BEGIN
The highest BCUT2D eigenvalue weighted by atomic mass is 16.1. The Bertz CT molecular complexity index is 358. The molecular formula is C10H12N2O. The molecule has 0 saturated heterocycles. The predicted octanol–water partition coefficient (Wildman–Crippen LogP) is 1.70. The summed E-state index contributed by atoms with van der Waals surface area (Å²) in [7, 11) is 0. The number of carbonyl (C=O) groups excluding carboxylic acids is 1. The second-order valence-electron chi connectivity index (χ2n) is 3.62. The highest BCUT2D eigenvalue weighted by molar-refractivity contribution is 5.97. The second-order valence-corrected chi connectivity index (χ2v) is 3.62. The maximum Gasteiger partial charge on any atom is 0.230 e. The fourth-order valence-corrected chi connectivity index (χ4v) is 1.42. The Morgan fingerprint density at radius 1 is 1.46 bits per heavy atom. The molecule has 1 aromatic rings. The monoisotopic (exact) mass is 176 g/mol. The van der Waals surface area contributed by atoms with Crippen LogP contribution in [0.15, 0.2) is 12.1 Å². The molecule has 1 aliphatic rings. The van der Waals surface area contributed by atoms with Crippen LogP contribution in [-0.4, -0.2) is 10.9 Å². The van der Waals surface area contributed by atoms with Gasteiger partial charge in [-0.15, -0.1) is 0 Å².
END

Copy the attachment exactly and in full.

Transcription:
The highest BCUT2D eigenvalue weighted by atomic mass is 16.1. The Bertz CT molecular complexity index is 358. The molecular formula is C10H12N2O. The molecule has 0 saturated heterocycles. The predicted octanol–water partition coefficient (Wildman–Crippen LogP) is 1.70. The summed E-state index contributed by atoms with van der Waals surface area (Å²) in [7, 11) is 0. The number of carbonyl (C=O) groups excluding carboxylic acids is 1. The second-order valence-electron chi connectivity index (χ2n) is 3.62. The highest BCUT2D eigenvalue weighted by molar-refractivity contribution is 5.97. The second-order valence-corrected chi connectivity index (χ2v) is 3.62. The maximum Gasteiger partial charge on any atom is 0.230 e. The fourth-order valence-corrected chi connectivity index (χ4v) is 1.42. The Morgan fingerprint density at radius 1 is 1.46 bits per heavy atom. The molecule has 1 aromatic rings. The monoisotopic (exact) mass is 176 g/mol. The van der Waals surface area contributed by atoms with Crippen LogP contribution in [0.15, 0.2) is 12.1 Å². The molecule has 1 aliphatic rings. The van der Waals surface area contributed by atoms with Crippen LogP contribution in [-0.4, -0.2) is 10.9 Å². The van der Waals surface area contributed by atoms with Gasteiger partial charge in [-0.15, -0.1) is 0 Å².